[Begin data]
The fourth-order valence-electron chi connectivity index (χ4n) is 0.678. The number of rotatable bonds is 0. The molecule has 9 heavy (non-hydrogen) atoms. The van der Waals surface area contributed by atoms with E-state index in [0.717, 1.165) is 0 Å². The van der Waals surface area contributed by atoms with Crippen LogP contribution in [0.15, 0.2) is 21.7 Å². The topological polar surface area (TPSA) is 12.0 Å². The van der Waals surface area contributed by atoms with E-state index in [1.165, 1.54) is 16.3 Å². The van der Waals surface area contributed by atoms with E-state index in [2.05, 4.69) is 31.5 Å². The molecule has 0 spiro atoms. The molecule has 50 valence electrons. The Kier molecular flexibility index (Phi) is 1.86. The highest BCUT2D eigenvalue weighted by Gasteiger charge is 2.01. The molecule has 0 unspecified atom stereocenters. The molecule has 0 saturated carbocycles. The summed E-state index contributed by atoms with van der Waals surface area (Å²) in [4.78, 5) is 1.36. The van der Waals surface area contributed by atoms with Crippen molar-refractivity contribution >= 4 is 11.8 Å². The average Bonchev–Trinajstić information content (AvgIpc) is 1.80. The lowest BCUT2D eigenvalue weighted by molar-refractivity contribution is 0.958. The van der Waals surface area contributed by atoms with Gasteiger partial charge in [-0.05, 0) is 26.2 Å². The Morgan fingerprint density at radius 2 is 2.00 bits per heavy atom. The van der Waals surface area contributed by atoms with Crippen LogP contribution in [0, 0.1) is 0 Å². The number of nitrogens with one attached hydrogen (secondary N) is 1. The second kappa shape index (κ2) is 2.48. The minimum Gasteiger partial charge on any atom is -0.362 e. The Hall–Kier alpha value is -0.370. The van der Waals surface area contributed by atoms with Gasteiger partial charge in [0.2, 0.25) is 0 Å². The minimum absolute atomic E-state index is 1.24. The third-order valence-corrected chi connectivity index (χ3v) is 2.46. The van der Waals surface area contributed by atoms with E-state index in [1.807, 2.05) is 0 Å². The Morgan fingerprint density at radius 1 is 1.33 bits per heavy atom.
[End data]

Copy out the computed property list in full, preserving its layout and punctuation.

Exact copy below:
The fourth-order valence-electron chi connectivity index (χ4n) is 0.678. The number of rotatable bonds is 0. The molecule has 9 heavy (non-hydrogen) atoms. The van der Waals surface area contributed by atoms with E-state index in [0.717, 1.165) is 0 Å². The van der Waals surface area contributed by atoms with Crippen LogP contribution in [0.15, 0.2) is 21.7 Å². The topological polar surface area (TPSA) is 12.0 Å². The van der Waals surface area contributed by atoms with E-state index in [1.165, 1.54) is 16.3 Å². The van der Waals surface area contributed by atoms with E-state index in [2.05, 4.69) is 31.5 Å². The molecule has 0 spiro atoms. The molecule has 50 valence electrons. The Kier molecular flexibility index (Phi) is 1.86. The highest BCUT2D eigenvalue weighted by Gasteiger charge is 2.01. The molecule has 0 unspecified atom stereocenters. The molecule has 0 saturated carbocycles. The summed E-state index contributed by atoms with van der Waals surface area (Å²) in [4.78, 5) is 1.36. The van der Waals surface area contributed by atoms with Crippen molar-refractivity contribution >= 4 is 11.8 Å². The average Bonchev–Trinajstić information content (AvgIpc) is 1.80. The lowest BCUT2D eigenvalue weighted by molar-refractivity contribution is 0.958. The van der Waals surface area contributed by atoms with Gasteiger partial charge in [-0.05, 0) is 26.2 Å². The Morgan fingerprint density at radius 2 is 2.00 bits per heavy atom. The van der Waals surface area contributed by atoms with Crippen LogP contribution in [0, 0.1) is 0 Å². The number of nitrogens with one attached hydrogen (secondary N) is 1. The second kappa shape index (κ2) is 2.48. The minimum Gasteiger partial charge on any atom is -0.362 e. The Hall–Kier alpha value is -0.370. The van der Waals surface area contributed by atoms with Gasteiger partial charge in [0.2, 0.25) is 0 Å². The minimum absolute atomic E-state index is 1.24. The third-order valence-corrected chi connectivity index (χ3v) is 2.46. The van der Waals surface area contributed by atoms with E-state index in [1.807, 2.05) is 0 Å². The Morgan fingerprint density at radius 1 is 1.33 bits per heavy atom.